A “smart window” automatically adapts to the outdoor air temperatures, which reduces the need for heating and cooling. In hot weather, the smart windows become tinted reflect light and heat. In cool weather, the windows become transparent to let the light and heat inside.

Therefore, smart windows can boost a building’s energy efficiency, which will reduce its energy costs. For building projects pursuing LEED certification, they can also contribute to Energy and Atmosphere credits.


The following are three types of smart windows that are on the market or scheduled for release in Spring 2012.

1. RavenWindow from RavenBrick

Founded in 2007, RavenBrick is a Colorado-based company that develops smart construction and window materials using clean nanotechnology.Raven Window

RavenBrick released its signature product, the RavenWindow, to the market in the second quarter of 2012.

RavenWindows (pictured) can cut energy bills by more than 30%. In fact, RavenBrick claims that they are the most energy efficient windows in the world.

RavenWindows are easy to install either during or after construction – so they are ideal for both new construction and retrofits.

2. SageGlass from Sage Electrochromics

Founded in 1989, Sage Electrochromics considers itself the world leader in electrochromic glass, or smart glass, for the building industry.

SageGlass is an electrochromic, or electronically tintable, glass that can be switched from clear to darkly tinted at the click of a button or programmed to respond to changing sunlight and heat conditions.

According to the company, SageGlass has the potential to cut commercial building cooling loads by up to 20%, lighting costs by up to 60%, and the size of the HVAC system by up to 25%.

Unlike RavenWindows or Soladigm, SageGlass windows and skylight systems are already available on the market.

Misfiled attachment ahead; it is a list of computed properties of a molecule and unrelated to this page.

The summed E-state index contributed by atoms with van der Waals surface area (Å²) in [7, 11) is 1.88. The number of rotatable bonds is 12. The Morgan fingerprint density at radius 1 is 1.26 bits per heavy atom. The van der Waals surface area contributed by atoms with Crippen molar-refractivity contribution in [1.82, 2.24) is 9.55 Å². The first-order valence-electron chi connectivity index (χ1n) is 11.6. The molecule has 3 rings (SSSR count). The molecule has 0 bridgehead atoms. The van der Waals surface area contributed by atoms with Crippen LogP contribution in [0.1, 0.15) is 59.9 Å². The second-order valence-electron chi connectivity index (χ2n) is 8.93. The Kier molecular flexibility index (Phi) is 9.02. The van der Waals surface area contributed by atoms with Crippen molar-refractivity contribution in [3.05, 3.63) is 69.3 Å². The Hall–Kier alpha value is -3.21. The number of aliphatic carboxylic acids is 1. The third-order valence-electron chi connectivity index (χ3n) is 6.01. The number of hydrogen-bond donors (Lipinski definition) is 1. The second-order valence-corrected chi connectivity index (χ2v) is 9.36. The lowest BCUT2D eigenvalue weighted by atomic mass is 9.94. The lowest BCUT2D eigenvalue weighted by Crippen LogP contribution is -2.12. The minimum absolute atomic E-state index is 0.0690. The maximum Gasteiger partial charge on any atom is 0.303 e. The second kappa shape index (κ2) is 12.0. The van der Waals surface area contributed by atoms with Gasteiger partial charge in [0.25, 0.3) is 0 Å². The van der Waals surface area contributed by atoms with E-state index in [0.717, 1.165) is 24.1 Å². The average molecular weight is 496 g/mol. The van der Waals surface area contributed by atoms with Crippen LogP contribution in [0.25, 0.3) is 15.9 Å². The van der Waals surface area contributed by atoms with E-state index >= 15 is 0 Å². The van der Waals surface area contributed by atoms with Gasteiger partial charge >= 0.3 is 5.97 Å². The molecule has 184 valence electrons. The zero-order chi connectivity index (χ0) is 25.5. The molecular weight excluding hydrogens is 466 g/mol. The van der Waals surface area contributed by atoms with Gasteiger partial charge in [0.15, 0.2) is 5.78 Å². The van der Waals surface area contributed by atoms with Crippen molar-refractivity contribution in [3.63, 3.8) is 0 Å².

3. Soladigm Dynamic Glass

Founded in 2006, Soladigm, a venture-backed company based in Militas, California, develops “next-generation” energy efficient building solutions.

Soladigm’s Dynamic Glass, expected for release in spring 2012, is an electrochromic, controllable smart window that can change from clear to dark tint on command. According to the company, this controllability results in 25% reduction in HVAC energy consumption and 30% reduction in peak load.

LEED Credit Overview

Since smart windows boost a building’s energy efficiency, they could contribute to points in the LEED Energy and Atmosphere (EA) credit category. According to the LEED for New Construction 2009 rating system, they may contribute to the following credits:

• EA Prerequisite 2: Minimum Energy Performance (0 points)

This credit establishes a minimum level of energy efficiency for buildings. Since smart windows can cut a building’s energy bills, they can help to achieve this prerequisite.

• EA Credit 1: Optimize Energy Performance (1-19 points)

This credit rewards LEED projects for achieving energy efficiency beyond the minimum set forth in EA Prerequisite 2. Points are awarded based on the energy cost savings percentage – the higher the percentage, the greater the number of points awarded. Again, energy efficient smart windows can help to achieve this credit because of it’s energy saving features.

Depending on the windows and their design, they could also contribute to credits such as Indoor Environmental Quality (IEQ) Credit 8, Daylight and Views and IEQ Credit 6, Controllability of Systems.


imageClaire Moloney

A recent graduate of Cornell University, where she studied Environmental Science and concentrated in Sustainable Development. Her interest in green building and LEED stems from her project-based coursework at Cornell, where she proposed design strategies for sustainable developments in Helena, MT and Ithaca, NY. Claire also exercised her passion for sustainability and energy conservation through extracurricular activities at Cornell, such as Solar Decathlon, Lights Off Cornell and Sustainability Hub. For the last three summers, she worked on energy projects at a town government, including an on-site hydrogen station and EECBG-funded activities.

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